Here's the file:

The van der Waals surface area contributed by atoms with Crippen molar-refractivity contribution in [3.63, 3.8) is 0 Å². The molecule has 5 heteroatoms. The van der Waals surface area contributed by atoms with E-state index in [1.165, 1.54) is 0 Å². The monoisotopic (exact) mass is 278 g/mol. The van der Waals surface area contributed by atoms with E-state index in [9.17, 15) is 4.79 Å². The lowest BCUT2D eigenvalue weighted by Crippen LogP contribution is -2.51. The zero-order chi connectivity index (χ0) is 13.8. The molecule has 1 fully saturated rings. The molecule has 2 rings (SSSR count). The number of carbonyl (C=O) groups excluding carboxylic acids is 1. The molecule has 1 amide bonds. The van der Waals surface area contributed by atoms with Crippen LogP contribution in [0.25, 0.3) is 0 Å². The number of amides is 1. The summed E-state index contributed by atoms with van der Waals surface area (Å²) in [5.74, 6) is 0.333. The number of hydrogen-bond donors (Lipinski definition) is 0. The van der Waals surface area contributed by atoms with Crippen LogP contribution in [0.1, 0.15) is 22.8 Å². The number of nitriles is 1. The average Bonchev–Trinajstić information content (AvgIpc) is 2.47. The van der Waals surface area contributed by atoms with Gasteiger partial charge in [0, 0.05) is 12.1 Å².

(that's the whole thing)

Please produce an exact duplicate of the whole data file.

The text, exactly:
The van der Waals surface area contributed by atoms with Crippen molar-refractivity contribution in [3.63, 3.8) is 0 Å². The molecule has 5 heteroatoms. The van der Waals surface area contributed by atoms with E-state index in [1.165, 1.54) is 0 Å². The monoisotopic (exact) mass is 278 g/mol. The van der Waals surface area contributed by atoms with E-state index in [9.17, 15) is 4.79 Å². The lowest BCUT2D eigenvalue weighted by Crippen LogP contribution is -2.51. The zero-order chi connectivity index (χ0) is 13.8. The molecule has 1 fully saturated rings. The molecule has 2 rings (SSSR count). The number of carbonyl (C=O) groups excluding carboxylic acids is 1. The molecule has 1 amide bonds. The van der Waals surface area contributed by atoms with Crippen LogP contribution in [0.25, 0.3) is 0 Å². The number of amides is 1. The summed E-state index contributed by atoms with van der Waals surface area (Å²) in [5.74, 6) is 0.333. The number of hydrogen-bond donors (Lipinski definition) is 0. The van der Waals surface area contributed by atoms with Crippen LogP contribution in [0.1, 0.15) is 22.8 Å². The number of nitriles is 1. The average Bonchev–Trinajstić information content (AvgIpc) is 2.47. The van der Waals surface area contributed by atoms with Gasteiger partial charge in [0, 0.05) is 12.1 Å².